Valentine

TV review by
Emily Ashby, Common Sense Media
Valentine TV Poster Image
Racy romantic comedy lacks a certain spark.

Parents say

age 18+
Based on 1 review

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A lot or a little?

The parents' guide to what's in this TV show.

Positive Messages

The series implies that outside forces (in this case, the mysticism of Greek gods) can cause true love to blossom between people.

Violence

One character (the God of Erotic Love, no less) packs a gun that delivers laser-like jolts of affection to those struggling with love.

Sex

Brief sex scenes show couples frolicking in bed; in one, a man's back is visible, with his partner's legs wrapped around it. Other content alludes to sexual activity, including numerous instances of scantily clad couples waking up together in bed, references to "toe-curling sex," and a woman's orgasmic reaction to a love goddess' touch.

Language

Occasional use of expletives like "hell" and "ass."

Consumerism
Drinking, Drugs & Smoking

Characters often use alcohol to drown their sorrows over unfulfilled love. Adults in clubs drink beer, mixed drinks, and shots. In one scene, a woman vomits from drinking too much.

What parents need to know

Parents need to know that this somewhat racy romantic comedy series centers on Greek gods who use mystical powers to influence people's affections for each other. One main character (the God of Erotic Love) wields a gun whose laser-like blast creates lustful feelings in its targets, often sending them scurrying for the bedroom or causing them to get naked without a second thought. Though nudity is mostly limited to women's bare backs and legs, plenty of bedroom scenes imply that sex has just occurred. There's also some sexy talk (a man thanks a woman for "toe-curling sex," for instance), and a few scenes briefly show couples in the act (a man's naked back with his partner's legs wrapped around him, etc.).

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What's the story?

In VALENTINE, a family of mythological Greek gods blends into Los Angeles society to seek out love-weary clients and help them build relationships with their soul mates. Led by wise matriarch Grace (Jaime Murray) -- a.k.a. Aphrodite, the Goddess of Love -- the Valentines pose as everything from plumbers to movers, befriending clients and planting the seeds of true love where they're destined to bloom. Grace is assisted by her son, Danny (Kristoffer Polaha), better known as the God of Erotic Love; his best friend, Leo/Hercules (Robert Baker); and Phoebe (Autumn Reeser), a.k.a. the Goddess of the Oracle at Delphi. The Valentines also enlist the help of novelist Kate Providence (Christine Lakin), a mortal whose insight into modern-day romance may prove useful to the antiquated matchmakers.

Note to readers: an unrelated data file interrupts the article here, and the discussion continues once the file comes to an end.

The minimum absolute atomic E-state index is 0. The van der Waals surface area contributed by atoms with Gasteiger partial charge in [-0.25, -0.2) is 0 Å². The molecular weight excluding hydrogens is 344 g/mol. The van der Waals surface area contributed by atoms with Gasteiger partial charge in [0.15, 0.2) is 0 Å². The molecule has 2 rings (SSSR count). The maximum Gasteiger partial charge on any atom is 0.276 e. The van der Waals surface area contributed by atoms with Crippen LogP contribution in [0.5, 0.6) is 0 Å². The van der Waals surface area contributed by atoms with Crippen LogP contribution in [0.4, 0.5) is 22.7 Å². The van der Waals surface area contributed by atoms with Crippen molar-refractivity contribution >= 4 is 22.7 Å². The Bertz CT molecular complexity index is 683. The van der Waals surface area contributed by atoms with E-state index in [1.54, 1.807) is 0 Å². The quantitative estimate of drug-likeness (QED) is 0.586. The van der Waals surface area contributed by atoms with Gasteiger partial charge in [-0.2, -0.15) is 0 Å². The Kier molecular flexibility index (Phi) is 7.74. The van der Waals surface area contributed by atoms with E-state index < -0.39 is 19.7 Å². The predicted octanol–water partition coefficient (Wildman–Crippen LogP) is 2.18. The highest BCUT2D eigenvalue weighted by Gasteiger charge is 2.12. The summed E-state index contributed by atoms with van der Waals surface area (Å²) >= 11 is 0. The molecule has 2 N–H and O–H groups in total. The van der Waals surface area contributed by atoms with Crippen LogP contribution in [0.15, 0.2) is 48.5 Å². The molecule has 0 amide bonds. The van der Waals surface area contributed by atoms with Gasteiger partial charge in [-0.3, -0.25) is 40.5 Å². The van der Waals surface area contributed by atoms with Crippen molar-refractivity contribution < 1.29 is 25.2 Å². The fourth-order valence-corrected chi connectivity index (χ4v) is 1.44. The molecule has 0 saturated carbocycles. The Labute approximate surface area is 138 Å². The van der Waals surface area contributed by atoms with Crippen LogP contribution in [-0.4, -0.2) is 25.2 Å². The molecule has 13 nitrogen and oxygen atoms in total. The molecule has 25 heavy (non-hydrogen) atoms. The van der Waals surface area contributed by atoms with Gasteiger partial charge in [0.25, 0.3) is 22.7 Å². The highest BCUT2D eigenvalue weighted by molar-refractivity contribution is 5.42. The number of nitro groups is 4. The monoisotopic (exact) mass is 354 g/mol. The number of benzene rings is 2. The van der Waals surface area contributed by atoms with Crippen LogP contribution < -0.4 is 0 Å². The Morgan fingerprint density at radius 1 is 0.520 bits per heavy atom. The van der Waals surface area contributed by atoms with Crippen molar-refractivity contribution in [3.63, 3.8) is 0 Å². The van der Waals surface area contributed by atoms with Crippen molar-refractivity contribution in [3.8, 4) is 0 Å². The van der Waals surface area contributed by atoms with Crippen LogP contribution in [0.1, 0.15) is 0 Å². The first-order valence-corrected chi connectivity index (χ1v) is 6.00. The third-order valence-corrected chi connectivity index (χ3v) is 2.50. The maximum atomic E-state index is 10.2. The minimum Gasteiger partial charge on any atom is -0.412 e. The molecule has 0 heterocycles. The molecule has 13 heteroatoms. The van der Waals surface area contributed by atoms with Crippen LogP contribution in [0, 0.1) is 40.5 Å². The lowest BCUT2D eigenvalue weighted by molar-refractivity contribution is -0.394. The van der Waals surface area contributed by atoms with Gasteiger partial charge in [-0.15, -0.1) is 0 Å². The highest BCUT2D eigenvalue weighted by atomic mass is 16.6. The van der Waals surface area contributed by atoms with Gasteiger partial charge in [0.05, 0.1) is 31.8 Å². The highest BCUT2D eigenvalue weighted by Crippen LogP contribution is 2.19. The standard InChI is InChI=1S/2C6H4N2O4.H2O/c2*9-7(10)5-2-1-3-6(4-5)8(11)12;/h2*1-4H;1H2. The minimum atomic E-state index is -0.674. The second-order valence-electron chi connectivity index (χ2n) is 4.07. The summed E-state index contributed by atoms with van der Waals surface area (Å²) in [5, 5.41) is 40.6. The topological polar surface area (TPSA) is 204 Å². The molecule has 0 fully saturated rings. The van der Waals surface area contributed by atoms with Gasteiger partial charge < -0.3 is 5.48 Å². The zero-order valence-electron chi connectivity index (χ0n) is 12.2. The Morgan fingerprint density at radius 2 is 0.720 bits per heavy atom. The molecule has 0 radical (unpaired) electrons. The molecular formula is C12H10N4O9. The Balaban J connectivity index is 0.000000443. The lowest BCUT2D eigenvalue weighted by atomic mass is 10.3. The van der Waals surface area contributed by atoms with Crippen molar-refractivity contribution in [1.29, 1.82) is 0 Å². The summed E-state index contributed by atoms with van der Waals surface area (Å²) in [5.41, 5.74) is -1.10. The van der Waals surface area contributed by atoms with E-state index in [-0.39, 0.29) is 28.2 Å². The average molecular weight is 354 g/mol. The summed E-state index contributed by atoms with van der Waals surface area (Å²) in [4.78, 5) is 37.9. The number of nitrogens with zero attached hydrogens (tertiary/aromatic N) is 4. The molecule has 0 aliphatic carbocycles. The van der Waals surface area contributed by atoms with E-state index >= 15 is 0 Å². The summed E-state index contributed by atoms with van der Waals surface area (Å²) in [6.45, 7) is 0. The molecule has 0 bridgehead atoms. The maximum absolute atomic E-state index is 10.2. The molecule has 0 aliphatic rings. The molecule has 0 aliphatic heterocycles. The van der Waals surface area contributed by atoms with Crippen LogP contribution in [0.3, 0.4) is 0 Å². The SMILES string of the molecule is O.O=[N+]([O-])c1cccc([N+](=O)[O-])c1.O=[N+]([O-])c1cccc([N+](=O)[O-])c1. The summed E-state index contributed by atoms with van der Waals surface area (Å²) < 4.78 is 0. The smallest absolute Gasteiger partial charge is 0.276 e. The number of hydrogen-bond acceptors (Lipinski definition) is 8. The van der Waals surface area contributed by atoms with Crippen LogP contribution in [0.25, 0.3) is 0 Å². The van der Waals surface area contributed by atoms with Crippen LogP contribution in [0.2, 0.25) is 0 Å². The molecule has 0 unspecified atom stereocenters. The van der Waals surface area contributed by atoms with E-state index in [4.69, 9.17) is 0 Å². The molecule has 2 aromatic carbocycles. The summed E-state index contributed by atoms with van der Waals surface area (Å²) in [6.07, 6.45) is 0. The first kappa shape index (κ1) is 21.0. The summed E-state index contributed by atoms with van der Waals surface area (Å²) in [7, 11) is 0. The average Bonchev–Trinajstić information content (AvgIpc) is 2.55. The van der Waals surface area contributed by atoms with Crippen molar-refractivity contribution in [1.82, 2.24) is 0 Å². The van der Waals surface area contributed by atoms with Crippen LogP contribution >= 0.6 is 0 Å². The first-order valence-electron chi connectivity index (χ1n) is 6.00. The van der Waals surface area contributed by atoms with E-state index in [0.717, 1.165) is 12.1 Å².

Is it any good?

Billed as a romantic comedy, this lackluster series falls short on both love and laughs. The show's focus is on the Valentine family rather than on the characters working to find love, so there's not enough heartwarming content to appeal to viewers seeking a romance. Plus, the cast seems poorly matched and unnatural in their semi-ethereal roles, and the mediocre writing doesn't do them any favors, either.

But ultimately, Valentine suffers most from its inability to appeal to a clearly defined audience. Teens and adults will quickly tire of the unremarkable acting and predictable plot, and the show isn't a great choice for tweens since racy sexual content (couples making out, references to sexual encounters, etc.) is always a possibility. What's more, the fact that one of the gods personifies Erotic Love and administers surges of physical desire from a gun sends iffy messages to tweens and teens about the line between love and lust and how confusing the two could negatively affect a relationship.

Talk to your kids about ...

  • Families can talk about the messages the media sends about love and relationships. How does this series promote the idea that romance and true love are outdated? Do you agree? How has your own experience with relationships affected your impression of true love? How does this show's portrayal of romance compare to others you've seen on TV or in movies? Do you find the relationships in this series believable? Why or why not?

TV details

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